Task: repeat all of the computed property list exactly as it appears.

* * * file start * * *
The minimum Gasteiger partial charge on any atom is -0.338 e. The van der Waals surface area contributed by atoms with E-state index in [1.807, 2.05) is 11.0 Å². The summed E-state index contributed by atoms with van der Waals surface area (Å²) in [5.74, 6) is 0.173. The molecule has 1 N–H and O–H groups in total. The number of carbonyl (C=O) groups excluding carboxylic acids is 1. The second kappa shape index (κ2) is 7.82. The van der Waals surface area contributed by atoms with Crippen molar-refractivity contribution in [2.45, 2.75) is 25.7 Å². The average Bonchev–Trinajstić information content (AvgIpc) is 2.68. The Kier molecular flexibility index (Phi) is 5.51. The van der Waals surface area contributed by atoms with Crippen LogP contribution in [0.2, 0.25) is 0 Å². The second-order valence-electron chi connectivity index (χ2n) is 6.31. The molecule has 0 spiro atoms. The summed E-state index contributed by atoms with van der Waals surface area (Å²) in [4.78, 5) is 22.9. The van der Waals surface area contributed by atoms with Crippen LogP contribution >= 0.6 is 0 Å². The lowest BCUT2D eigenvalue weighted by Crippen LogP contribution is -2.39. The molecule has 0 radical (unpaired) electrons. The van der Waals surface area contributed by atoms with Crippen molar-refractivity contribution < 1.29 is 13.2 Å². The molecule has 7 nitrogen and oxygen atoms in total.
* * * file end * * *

The minimum Gasteiger partial charge on any atom is -0.338 e. The van der Waals surface area contributed by atoms with E-state index in [1.807, 2.05) is 11.0 Å². The summed E-state index contributed by atoms with van der Waals surface area (Å²) in [5.74, 6) is 0.173. The molecule has 1 N–H and O–H groups in total. The number of carbonyl (C=O) groups excluding carboxylic acids is 1. The second kappa shape index (κ2) is 7.82. The van der Waals surface area contributed by atoms with Crippen molar-refractivity contribution in [2.45, 2.75) is 25.7 Å². The average Bonchev–Trinajstić information content (AvgIpc) is 2.68. The Kier molecular flexibility index (Phi) is 5.51. The van der Waals surface area contributed by atoms with Crippen LogP contribution in [0.2, 0.25) is 0 Å². The second-order valence-electron chi connectivity index (χ2n) is 6.31. The molecule has 0 spiro atoms. The summed E-state index contributed by atoms with van der Waals surface area (Å²) in [4.78, 5) is 22.9. The van der Waals surface area contributed by atoms with Crippen LogP contribution >= 0.6 is 0 Å². The lowest BCUT2D eigenvalue weighted by Crippen LogP contribution is -2.39. The molecule has 0 radical (unpaired) electrons. The van der Waals surface area contributed by atoms with Crippen molar-refractivity contribution < 1.29 is 13.2 Å². The molecule has 7 nitrogen and oxygen atoms in total.